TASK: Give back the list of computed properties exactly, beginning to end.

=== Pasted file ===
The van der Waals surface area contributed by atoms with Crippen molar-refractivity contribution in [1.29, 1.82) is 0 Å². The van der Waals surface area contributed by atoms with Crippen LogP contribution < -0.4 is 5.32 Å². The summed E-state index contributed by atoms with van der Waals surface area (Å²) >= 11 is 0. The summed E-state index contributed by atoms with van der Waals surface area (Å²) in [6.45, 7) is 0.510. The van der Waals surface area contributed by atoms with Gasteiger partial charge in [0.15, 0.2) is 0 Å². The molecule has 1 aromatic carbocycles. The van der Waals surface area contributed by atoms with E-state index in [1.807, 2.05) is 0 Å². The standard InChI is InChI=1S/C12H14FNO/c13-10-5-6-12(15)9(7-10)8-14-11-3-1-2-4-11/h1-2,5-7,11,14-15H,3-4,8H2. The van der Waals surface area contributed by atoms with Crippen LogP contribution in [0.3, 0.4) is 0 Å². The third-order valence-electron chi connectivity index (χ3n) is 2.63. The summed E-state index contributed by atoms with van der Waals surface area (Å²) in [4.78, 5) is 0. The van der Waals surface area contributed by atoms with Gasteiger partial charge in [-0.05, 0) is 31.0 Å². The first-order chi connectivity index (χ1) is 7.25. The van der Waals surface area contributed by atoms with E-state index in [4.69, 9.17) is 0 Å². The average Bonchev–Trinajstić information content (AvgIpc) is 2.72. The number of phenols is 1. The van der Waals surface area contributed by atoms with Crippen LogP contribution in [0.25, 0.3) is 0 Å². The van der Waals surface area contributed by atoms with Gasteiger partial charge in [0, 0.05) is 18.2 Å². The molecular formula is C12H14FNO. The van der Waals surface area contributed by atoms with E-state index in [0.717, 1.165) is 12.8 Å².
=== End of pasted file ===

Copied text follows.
The van der Waals surface area contributed by atoms with Crippen molar-refractivity contribution in [1.29, 1.82) is 0 Å². The van der Waals surface area contributed by atoms with Crippen LogP contribution < -0.4 is 5.32 Å². The summed E-state index contributed by atoms with van der Waals surface area (Å²) >= 11 is 0. The summed E-state index contributed by atoms with van der Waals surface area (Å²) in [6.45, 7) is 0.510. The van der Waals surface area contributed by atoms with Gasteiger partial charge in [0.15, 0.2) is 0 Å². The molecule has 1 aromatic carbocycles. The van der Waals surface area contributed by atoms with E-state index in [1.807, 2.05) is 0 Å². The standard InChI is InChI=1S/C12H14FNO/c13-10-5-6-12(15)9(7-10)8-14-11-3-1-2-4-11/h1-2,5-7,11,14-15H,3-4,8H2. The van der Waals surface area contributed by atoms with Crippen LogP contribution in [0.3, 0.4) is 0 Å². The third-order valence-electron chi connectivity index (χ3n) is 2.63. The summed E-state index contributed by atoms with van der Waals surface area (Å²) in [4.78, 5) is 0. The van der Waals surface area contributed by atoms with Gasteiger partial charge in [-0.05, 0) is 31.0 Å². The first-order chi connectivity index (χ1) is 7.25. The van der Waals surface area contributed by atoms with E-state index in [4.69, 9.17) is 0 Å². The average Bonchev–Trinajstić information content (AvgIpc) is 2.72. The number of phenols is 1. The van der Waals surface area contributed by atoms with Crippen LogP contribution in [0.25, 0.3) is 0 Å². The van der Waals surface area contributed by atoms with Gasteiger partial charge in [0, 0.05) is 18.2 Å². The molecular formula is C12H14FNO. The van der Waals surface area contributed by atoms with E-state index in [0.717, 1.165) is 12.8 Å².